“Wind energy is not controversial apart from its effects on wealthy land owners”
A claveton responded:
“I’m not sure in what respect it’s not controversial. It’s not ‘the’ answer to anything, except as very much a small part of something. The on-shore wind companies are now having to diversify because, they say, all the possible wind sites are taken. It’s true that not all those wind sites are built, it’s true that a huge number are in Scotland and it’s probable that a lot more will be built. But ‘a lot more’ won’t get us to 2010 targets, let alone 2020 targets (and even HMG recognised that – which is why offshore wind was given such hefty incentives and why industry now feels that the on-shore incentives lack sparkle). The issue is, isn’t it, what’s going to get us there, given that on-shore (or off-shore) wind isn’t.
(I note the optimism that we still have the engineering capacities we had in WW2 – and that we could “in a matter of years” build factories. We don’t have that time. Who would do it? And why haven’t they done so already?)”
2009/9/17 Andrew Smith <firstname.lastname@example.org>
A Claverton wrote:
> I’m not sure in what respect it’s not controversial. It’s not ‘the’
> answer to anything, except as very much a small part of something.
> The on-shore wind companies are now having to diversify because, they
> say, all the possible wind sites are taken.
Please can you provide a link to where they say that?
It’s going to come as quite a surprise to a lot of onshore wind
companies, given that new planning applications are getting submitted
all the time (1.8GWp submitted this year already –
http://www.bwea.com/statistics/year.asp – we currently have 3.2GWp
operating onshore, so that’s a pretty big potential increase).
We really have only just begun to explore the absolutely immense
potential of our onshore wind resource. Back in 1999, ETSU found an
accessible onshore resource of 317TWh/year, equivalent to 36GWe mean
power (“New and Renewable Energy: Prospects in the UK for the 21st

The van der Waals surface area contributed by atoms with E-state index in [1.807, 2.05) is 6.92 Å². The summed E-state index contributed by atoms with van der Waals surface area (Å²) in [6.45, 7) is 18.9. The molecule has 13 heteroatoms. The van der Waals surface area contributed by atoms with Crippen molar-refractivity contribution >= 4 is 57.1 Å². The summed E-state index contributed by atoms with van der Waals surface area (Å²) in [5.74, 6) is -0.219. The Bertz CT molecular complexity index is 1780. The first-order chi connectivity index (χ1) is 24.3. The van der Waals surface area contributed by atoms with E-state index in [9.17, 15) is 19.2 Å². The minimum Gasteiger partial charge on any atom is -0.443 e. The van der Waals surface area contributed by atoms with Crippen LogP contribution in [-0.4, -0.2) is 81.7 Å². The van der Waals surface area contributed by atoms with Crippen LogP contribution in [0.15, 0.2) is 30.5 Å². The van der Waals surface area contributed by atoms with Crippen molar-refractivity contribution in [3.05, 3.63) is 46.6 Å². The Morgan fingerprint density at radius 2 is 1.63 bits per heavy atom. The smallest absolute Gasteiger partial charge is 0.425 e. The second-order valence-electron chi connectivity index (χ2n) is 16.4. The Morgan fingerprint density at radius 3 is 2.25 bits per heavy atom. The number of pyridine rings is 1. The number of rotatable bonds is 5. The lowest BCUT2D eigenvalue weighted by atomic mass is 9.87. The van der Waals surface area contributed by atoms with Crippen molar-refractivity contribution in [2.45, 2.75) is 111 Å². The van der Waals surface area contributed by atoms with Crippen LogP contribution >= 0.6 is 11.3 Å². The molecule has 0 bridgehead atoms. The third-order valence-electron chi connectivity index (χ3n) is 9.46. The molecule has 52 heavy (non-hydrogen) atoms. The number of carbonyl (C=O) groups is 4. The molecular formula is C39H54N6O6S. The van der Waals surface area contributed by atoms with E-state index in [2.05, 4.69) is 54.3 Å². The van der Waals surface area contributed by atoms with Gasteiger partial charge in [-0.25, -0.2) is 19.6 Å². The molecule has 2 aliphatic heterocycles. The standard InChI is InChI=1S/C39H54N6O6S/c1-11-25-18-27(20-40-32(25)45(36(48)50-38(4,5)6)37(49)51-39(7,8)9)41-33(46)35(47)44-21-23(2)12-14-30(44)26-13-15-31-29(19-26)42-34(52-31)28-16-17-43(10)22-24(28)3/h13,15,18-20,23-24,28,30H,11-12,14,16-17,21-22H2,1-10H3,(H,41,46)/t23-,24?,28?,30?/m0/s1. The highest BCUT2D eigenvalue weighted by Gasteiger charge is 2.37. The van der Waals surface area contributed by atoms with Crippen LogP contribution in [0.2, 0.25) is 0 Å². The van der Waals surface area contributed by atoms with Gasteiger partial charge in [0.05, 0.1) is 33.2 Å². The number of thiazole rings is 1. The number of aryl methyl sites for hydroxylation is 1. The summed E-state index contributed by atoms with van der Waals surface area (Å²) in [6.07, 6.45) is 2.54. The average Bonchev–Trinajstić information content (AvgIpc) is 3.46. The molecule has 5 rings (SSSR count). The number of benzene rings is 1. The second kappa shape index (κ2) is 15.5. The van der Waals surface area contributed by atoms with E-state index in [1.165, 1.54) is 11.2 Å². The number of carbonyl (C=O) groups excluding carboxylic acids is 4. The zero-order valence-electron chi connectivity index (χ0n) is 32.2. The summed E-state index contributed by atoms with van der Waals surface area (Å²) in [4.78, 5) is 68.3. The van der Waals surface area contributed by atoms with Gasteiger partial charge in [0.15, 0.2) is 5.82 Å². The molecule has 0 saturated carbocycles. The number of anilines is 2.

Century: Supporting Analysis” ETSU 1999). That would need, what, at
least 140GWp of onshore wind installed, to deliver 36GWe? That
calculation did assume no building in AONBs, National Parks, SSIs or
green-belt; assumed a hub height of 45m; and no building where mean wind
speeds at 45m AGL were below 7m/s; plus the usual buffers around woods,
airports, homes; and avoiding slopes over 10 degrees. So pretty
So that’s only about one-third of the potential resource. “A review of
the UK onshore wind energy resource”, Fiona Brocklehurst, ETSU-R-99,
estimated the *total technical potential* as exceeding 1000TWh/year
(114GWe mean power), quoted in The UK Wind Energy Resource, Wind Energy
Factsheet 8, DTI 2001 http://www.berr.gov.uk/files/file17789.pdf (I only
have the latter, but would appreciate it if anyone has an electronic
copy of the former that they could let me see).
> I note the optimism that we still have the engineering capacities we
> had in WWII – and that we could “in a matter of years” build> factories. We don’t have that time.
To tackle climate change promptly, we need to be buying several GW per
year of turbines, every year. Which means that we comfortably have time
to build a native turbine industry: new plant can be set up in two to
> Who would do it?
Any of the existing turbine producers, new entrants to the market, or
even the public sector. Given that most of the risk is regulatory (see
below), then there’s a solid case for saying that the public sector is
the correct place for that risk to reside.
> And why haven’t they done so already?
Manufacturers and investors have been (correctly, as it turns out)
unconvinced that successive UK governments would commit to a long-term
policy to deliver renewables to the extent that they put a regulatory
and financial environment in place that would enable that delivery.
Such commitments are made in Germany, Denmark, Japan, and Spain, and
consequently they all have world-class renewable companies.
> But ‘a lot more’ won’t get us to 2010 targets, let alone 2020 targets
Well, there’s a thing we can test with the numbers. The 2010 target was
for 10% of electricity demand met by renewables, wasn’t it? Demand is
pretty flat, maybe even in decline at the moment. Let’s take a
forecast of 2010 as unchanged from 2008.
Net 2008 final consumption was 342TWh (DUKES 2009 table 5.1), of which
22TWh was from renewables (DUKES 2009 table 7.4). For the 2010 target,
we’d be looking for 34.2TWh from renewables, or an additional 12.2TWh
There’s been 648MW of onshore wind built so far this year. There’s
2059MW under construction, of which 1182MW is offshore, leaving 877MW
onshore. There’s a further 6,893MW consented, of which it looks to me
like 3,707MW is offshore, leaving 3,193MW onshore. (BWEA statistics,
Together, that looks to me like an additional 648+877+3193=4718MWp
capacity. Taking a capacity factor of 27%, that’s 11.1TWh.
So if we built all the onshore that’s already consented, we’d need just
a smidgeon more (1.1TWh) from new biomass plants, or windfarms planned
but not yet consented, which seems within reason – there’s at least an
additional 1GWp of onshore wind awaiting a decision..
Now, it won’t happen by 2010. Even though the credit crunch has created
spare capacity in the world, so the UK could scoop up all of the spare
output, the political will and finance isn’t there. The government could
fix both of those. I fear that neither this government nor the next has
the nous to deliver this, though.
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